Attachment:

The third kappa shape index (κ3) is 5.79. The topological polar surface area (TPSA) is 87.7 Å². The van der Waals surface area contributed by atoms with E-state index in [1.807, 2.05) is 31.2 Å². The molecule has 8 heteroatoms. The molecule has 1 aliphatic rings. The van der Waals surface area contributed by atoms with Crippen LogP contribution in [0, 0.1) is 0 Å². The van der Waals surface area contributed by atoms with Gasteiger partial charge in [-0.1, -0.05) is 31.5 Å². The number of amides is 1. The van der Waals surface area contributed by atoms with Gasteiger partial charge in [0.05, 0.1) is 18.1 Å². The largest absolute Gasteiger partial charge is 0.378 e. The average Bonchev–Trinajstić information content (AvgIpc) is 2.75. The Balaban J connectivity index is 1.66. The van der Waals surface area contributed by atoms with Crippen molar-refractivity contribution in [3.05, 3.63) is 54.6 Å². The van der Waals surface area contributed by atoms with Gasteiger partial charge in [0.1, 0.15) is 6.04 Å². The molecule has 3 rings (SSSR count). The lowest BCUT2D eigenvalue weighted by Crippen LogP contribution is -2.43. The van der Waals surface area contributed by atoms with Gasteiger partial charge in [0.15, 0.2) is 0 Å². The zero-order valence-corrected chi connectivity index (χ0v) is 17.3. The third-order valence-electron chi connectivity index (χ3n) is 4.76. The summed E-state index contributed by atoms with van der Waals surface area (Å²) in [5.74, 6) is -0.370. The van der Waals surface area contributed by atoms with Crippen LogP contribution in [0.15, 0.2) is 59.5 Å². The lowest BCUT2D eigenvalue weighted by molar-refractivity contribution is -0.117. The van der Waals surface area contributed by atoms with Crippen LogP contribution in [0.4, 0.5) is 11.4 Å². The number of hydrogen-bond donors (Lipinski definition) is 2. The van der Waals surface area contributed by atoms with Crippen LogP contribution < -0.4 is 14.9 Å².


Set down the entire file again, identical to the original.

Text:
The third kappa shape index (κ3) is 5.79. The topological polar surface area (TPSA) is 87.7 Å². The van der Waals surface area contributed by atoms with E-state index in [1.807, 2.05) is 31.2 Å². The molecule has 8 heteroatoms. The molecule has 1 aliphatic rings. The van der Waals surface area contributed by atoms with Crippen LogP contribution in [0, 0.1) is 0 Å². The van der Waals surface area contributed by atoms with Gasteiger partial charge in [-0.1, -0.05) is 31.5 Å². The number of amides is 1. The van der Waals surface area contributed by atoms with Gasteiger partial charge in [0.05, 0.1) is 18.1 Å². The largest absolute Gasteiger partial charge is 0.378 e. The average Bonchev–Trinajstić information content (AvgIpc) is 2.75. The Balaban J connectivity index is 1.66. The van der Waals surface area contributed by atoms with Crippen molar-refractivity contribution in [3.05, 3.63) is 54.6 Å². The van der Waals surface area contributed by atoms with Gasteiger partial charge in [0.1, 0.15) is 6.04 Å². The molecule has 3 rings (SSSR count). The lowest BCUT2D eigenvalue weighted by Crippen LogP contribution is -2.43. The van der Waals surface area contributed by atoms with Gasteiger partial charge in [0.15, 0.2) is 0 Å². The zero-order valence-corrected chi connectivity index (χ0v) is 17.3. The third-order valence-electron chi connectivity index (χ3n) is 4.76. The summed E-state index contributed by atoms with van der Waals surface area (Å²) in [5.74, 6) is -0.370. The van der Waals surface area contributed by atoms with Crippen LogP contribution in [0.15, 0.2) is 59.5 Å². The lowest BCUT2D eigenvalue weighted by molar-refractivity contribution is -0.117. The van der Waals surface area contributed by atoms with Crippen LogP contribution in [0.4, 0.5) is 11.4 Å². The number of hydrogen-bond donors (Lipinski definition) is 2. The van der Waals surface area contributed by atoms with Crippen LogP contribution < -0.4 is 14.9 Å².